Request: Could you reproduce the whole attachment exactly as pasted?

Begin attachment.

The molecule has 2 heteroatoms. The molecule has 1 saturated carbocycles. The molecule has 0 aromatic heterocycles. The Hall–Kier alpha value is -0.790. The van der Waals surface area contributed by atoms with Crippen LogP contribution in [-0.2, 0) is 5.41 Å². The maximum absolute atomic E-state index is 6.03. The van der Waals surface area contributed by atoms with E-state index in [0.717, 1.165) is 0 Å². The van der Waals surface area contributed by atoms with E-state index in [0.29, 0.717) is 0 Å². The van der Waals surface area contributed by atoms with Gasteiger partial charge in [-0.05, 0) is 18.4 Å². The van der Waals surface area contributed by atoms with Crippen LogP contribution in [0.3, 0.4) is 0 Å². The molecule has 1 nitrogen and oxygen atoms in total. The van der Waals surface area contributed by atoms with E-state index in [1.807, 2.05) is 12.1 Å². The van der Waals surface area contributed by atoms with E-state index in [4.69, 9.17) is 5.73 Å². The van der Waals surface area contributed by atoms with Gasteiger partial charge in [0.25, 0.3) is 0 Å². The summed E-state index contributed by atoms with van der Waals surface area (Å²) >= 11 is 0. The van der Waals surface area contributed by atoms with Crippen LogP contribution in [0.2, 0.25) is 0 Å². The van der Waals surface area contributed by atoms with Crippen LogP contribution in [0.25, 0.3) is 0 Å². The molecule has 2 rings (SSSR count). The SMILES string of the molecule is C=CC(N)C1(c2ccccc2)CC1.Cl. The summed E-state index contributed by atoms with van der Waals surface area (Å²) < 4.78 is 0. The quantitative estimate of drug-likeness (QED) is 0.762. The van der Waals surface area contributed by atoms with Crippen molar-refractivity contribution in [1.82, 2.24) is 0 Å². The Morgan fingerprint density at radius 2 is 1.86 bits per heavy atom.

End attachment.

The molecule has 2 heteroatoms. The molecule has 1 saturated carbocycles. The molecule has 0 aromatic heterocycles. The Hall–Kier alpha value is -0.790. The van der Waals surface area contributed by atoms with Crippen LogP contribution in [-0.2, 0) is 5.41 Å². The maximum absolute atomic E-state index is 6.03. The van der Waals surface area contributed by atoms with E-state index in [0.717, 1.165) is 0 Å². The van der Waals surface area contributed by atoms with E-state index in [0.29, 0.717) is 0 Å². The van der Waals surface area contributed by atoms with Gasteiger partial charge in [-0.05, 0) is 18.4 Å². The van der Waals surface area contributed by atoms with Crippen LogP contribution in [0.3, 0.4) is 0 Å². The molecule has 1 nitrogen and oxygen atoms in total. The van der Waals surface area contributed by atoms with E-state index in [1.807, 2.05) is 12.1 Å². The van der Waals surface area contributed by atoms with E-state index in [4.69, 9.17) is 5.73 Å². The van der Waals surface area contributed by atoms with Gasteiger partial charge in [0.25, 0.3) is 0 Å². The summed E-state index contributed by atoms with van der Waals surface area (Å²) >= 11 is 0. The van der Waals surface area contributed by atoms with Crippen LogP contribution in [0.2, 0.25) is 0 Å². The van der Waals surface area contributed by atoms with Crippen LogP contribution in [0.25, 0.3) is 0 Å². The molecule has 2 rings (SSSR count). The SMILES string of the molecule is C=CC(N)C1(c2ccccc2)CC1.Cl. The summed E-state index contributed by atoms with van der Waals surface area (Å²) < 4.78 is 0. The quantitative estimate of drug-likeness (QED) is 0.762. The van der Waals surface area contributed by atoms with Crippen molar-refractivity contribution in [1.82, 2.24) is 0 Å². The Morgan fingerprint density at radius 2 is 1.86 bits per heavy atom.